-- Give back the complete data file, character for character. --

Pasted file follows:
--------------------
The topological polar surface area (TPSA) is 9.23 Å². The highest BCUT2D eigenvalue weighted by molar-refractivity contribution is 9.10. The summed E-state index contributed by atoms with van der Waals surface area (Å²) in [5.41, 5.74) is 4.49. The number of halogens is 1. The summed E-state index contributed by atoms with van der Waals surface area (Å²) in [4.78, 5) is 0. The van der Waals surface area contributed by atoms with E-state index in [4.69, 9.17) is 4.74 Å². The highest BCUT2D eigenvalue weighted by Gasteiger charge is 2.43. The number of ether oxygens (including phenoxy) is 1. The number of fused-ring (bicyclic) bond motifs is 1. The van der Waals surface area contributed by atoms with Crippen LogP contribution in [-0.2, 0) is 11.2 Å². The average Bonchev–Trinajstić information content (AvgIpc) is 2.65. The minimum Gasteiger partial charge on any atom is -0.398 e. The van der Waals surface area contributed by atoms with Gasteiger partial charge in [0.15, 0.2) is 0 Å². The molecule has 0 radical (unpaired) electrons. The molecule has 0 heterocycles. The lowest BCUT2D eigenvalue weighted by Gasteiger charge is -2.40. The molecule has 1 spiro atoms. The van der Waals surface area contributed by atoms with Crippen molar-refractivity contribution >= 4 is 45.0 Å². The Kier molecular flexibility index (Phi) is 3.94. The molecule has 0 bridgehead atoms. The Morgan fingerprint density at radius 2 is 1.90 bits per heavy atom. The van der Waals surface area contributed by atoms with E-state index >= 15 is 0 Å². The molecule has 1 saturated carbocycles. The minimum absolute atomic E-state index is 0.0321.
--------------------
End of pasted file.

The topological polar surface area (TPSA) is 9.23 Å². The highest BCUT2D eigenvalue weighted by molar-refractivity contribution is 9.10. The summed E-state index contributed by atoms with van der Waals surface area (Å²) in [5.41, 5.74) is 4.49. The number of halogens is 1. The summed E-state index contributed by atoms with van der Waals surface area (Å²) in [4.78, 5) is 0. The van der Waals surface area contributed by atoms with E-state index in [4.69, 9.17) is 4.74 Å². The highest BCUT2D eigenvalue weighted by Gasteiger charge is 2.43. The number of ether oxygens (including phenoxy) is 1. The number of fused-ring (bicyclic) bond motifs is 1. The van der Waals surface area contributed by atoms with Crippen LogP contribution in [-0.2, 0) is 11.2 Å². The average Bonchev–Trinajstić information content (AvgIpc) is 2.65. The minimum Gasteiger partial charge on any atom is -0.398 e. The van der Waals surface area contributed by atoms with Gasteiger partial charge in [0.15, 0.2) is 0 Å². The molecule has 0 radical (unpaired) electrons. The molecule has 0 heterocycles. The lowest BCUT2D eigenvalue weighted by Gasteiger charge is -2.40. The molecule has 1 spiro atoms. The van der Waals surface area contributed by atoms with Crippen molar-refractivity contribution >= 4 is 45.0 Å². The Kier molecular flexibility index (Phi) is 3.94. The molecule has 0 bridgehead atoms. The Morgan fingerprint density at radius 2 is 1.90 bits per heavy atom. The van der Waals surface area contributed by atoms with E-state index >= 15 is 0 Å². The molecule has 1 saturated carbocycles. The minimum absolute atomic E-state index is 0.0321.